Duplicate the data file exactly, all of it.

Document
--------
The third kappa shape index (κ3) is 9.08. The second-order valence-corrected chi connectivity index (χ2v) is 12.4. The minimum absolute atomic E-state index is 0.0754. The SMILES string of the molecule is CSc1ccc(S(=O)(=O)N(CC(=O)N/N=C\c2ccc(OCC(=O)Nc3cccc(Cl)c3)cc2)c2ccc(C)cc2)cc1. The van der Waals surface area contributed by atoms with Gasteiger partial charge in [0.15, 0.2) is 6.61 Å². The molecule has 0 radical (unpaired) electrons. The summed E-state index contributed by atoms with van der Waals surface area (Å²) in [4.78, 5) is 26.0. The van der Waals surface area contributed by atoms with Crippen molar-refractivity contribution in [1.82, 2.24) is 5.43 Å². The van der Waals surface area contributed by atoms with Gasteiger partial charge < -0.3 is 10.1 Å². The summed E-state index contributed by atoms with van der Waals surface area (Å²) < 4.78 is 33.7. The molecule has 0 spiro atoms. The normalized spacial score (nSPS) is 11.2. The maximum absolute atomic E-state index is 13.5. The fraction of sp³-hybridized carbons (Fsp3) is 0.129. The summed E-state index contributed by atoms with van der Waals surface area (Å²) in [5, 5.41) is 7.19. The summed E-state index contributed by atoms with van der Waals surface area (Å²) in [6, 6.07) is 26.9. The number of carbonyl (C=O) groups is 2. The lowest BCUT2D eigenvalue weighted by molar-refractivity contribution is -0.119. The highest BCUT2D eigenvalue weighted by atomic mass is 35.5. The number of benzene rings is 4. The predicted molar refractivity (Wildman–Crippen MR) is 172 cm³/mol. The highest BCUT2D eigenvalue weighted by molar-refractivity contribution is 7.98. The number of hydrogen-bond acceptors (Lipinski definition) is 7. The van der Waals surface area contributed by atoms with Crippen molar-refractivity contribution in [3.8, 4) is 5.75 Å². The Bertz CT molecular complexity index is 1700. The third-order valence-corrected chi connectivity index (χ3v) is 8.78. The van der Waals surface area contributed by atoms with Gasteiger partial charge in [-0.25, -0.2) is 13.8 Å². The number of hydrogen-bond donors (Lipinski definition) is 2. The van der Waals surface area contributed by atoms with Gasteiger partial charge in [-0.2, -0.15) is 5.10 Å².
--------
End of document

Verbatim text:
The third kappa shape index (κ3) is 9.08. The second-order valence-corrected chi connectivity index (χ2v) is 12.4. The minimum absolute atomic E-state index is 0.0754. The SMILES string of the molecule is CSc1ccc(S(=O)(=O)N(CC(=O)N/N=C\c2ccc(OCC(=O)Nc3cccc(Cl)c3)cc2)c2ccc(C)cc2)cc1. The van der Waals surface area contributed by atoms with Gasteiger partial charge in [0.15, 0.2) is 6.61 Å². The molecule has 0 radical (unpaired) electrons. The summed E-state index contributed by atoms with van der Waals surface area (Å²) in [4.78, 5) is 26.0. The van der Waals surface area contributed by atoms with Crippen molar-refractivity contribution in [1.82, 2.24) is 5.43 Å². The van der Waals surface area contributed by atoms with Gasteiger partial charge < -0.3 is 10.1 Å². The summed E-state index contributed by atoms with van der Waals surface area (Å²) < 4.78 is 33.7. The molecule has 0 spiro atoms. The normalized spacial score (nSPS) is 11.2. The maximum absolute atomic E-state index is 13.5. The fraction of sp³-hybridized carbons (Fsp3) is 0.129. The summed E-state index contributed by atoms with van der Waals surface area (Å²) in [5, 5.41) is 7.19. The summed E-state index contributed by atoms with van der Waals surface area (Å²) in [6, 6.07) is 26.9. The number of carbonyl (C=O) groups is 2. The lowest BCUT2D eigenvalue weighted by molar-refractivity contribution is -0.119. The highest BCUT2D eigenvalue weighted by atomic mass is 35.5. The number of benzene rings is 4. The predicted molar refractivity (Wildman–Crippen MR) is 172 cm³/mol. The highest BCUT2D eigenvalue weighted by molar-refractivity contribution is 7.98. The number of hydrogen-bond acceptors (Lipinski definition) is 7. The van der Waals surface area contributed by atoms with Crippen molar-refractivity contribution in [3.8, 4) is 5.75 Å². The Bertz CT molecular complexity index is 1700. The third-order valence-corrected chi connectivity index (χ3v) is 8.78. The van der Waals surface area contributed by atoms with Gasteiger partial charge in [-0.25, -0.2) is 13.8 Å². The number of hydrogen-bond donors (Lipinski definition) is 2. The van der Waals surface area contributed by atoms with Gasteiger partial charge in [-0.2, -0.15) is 5.10 Å².